Transcripts of video interviews with two of the artists featured in the Liverpool Love exhibition, Chris Bracey and Shauna Richardson.
Watch both videos on the exhibition homepage.
Chris: "I always get that same fantastic, amazing sensation when it first lights up, you know, it's like neon is like visual cocaine. You look at it, you can't stop looking at it, you get a hit from it, and it's just incredible.
I used to work in a graphic arts studio in Soho and there was one guy who did all the drawings and I thought, I've got to wait for him to die before I get my chance. My dad did fairground art and circus signs in bulbs and neon so I worked through him to learn the trade. Then I went back to Soho, and of course the clubs were really dingy, dirty, tatty and all run by gangsters. I wanted to do one strip club just to show them how it should be done and I was the first person to use the phrase 'Girls, Girls, Girls'. I was like public enemy to the council, they really didn't like me because I just used to go in there at night and transform these buildings.
The thing is with neon is it's a creature of the night, it comes to life at night and that's where neon lives, in the dark.
Every big thing that's gone in a hundred years you can bet your bottom dollar there's a neon light involved in there somewhere.
You've got Neon, Argon, Xenon, Helium, Krypton gases."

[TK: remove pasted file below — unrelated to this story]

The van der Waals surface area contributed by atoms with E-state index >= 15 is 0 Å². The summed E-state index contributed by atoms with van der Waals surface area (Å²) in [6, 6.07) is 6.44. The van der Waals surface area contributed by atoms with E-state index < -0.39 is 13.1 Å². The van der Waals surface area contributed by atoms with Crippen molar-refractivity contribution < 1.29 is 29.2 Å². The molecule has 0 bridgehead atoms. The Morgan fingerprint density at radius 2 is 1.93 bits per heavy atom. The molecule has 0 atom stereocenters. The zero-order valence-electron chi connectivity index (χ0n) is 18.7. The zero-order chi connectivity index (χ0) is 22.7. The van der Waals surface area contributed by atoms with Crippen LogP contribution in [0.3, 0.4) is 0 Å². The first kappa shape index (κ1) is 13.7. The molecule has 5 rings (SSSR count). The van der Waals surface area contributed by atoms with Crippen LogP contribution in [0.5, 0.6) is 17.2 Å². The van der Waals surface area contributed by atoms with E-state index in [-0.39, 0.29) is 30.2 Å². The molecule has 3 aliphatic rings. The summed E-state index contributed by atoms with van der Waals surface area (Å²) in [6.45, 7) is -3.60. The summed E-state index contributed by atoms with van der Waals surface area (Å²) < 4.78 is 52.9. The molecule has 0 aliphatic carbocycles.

Christian: "I love that pink up there as well."
Chris: "Yeah that's [unclear] pink that one.
As soon as it was to do with Liverpool and love, for me it just had to be The Beatles. My piece with The Beatles comes together, I've used neon so we're carrying on the tradition, the 102 year tradition of using neon in an iconic show come together.
I paint with light, I suppose. I'm the light writer."
Shauna: "Crochetdermy evolved out of a conceptual art practice and really it came out of the theory that anything can be art.
I use one really simple crochet stitch and I just use it in different directions to highlight anatomy. So I kind of just crochet the skin directly onto the solid form.
I was asked to do an alternative royal portrait by The Guardian and that was my response. How did I think of Prince Harry as a ginger baboon? Erm took me forever. William was a white horse that I did which was kind of for the wedding. Kate was a lioness head.
I made Red Rum because it's a very strong symbol of Liverpool and obviously this show is about Liverpool and Red Rum is buried at the finishing line at Aintree, I thought that was quite a nice strong symbol.
The eyes and the jaws all come from the states. That's a baboon jaw, that's the same as I used for Prince Harry.
Christian: "Where's this going next, can you show me?"
Shauna: "That one is going into number 10.
They're extremely accessible so people sort of get them."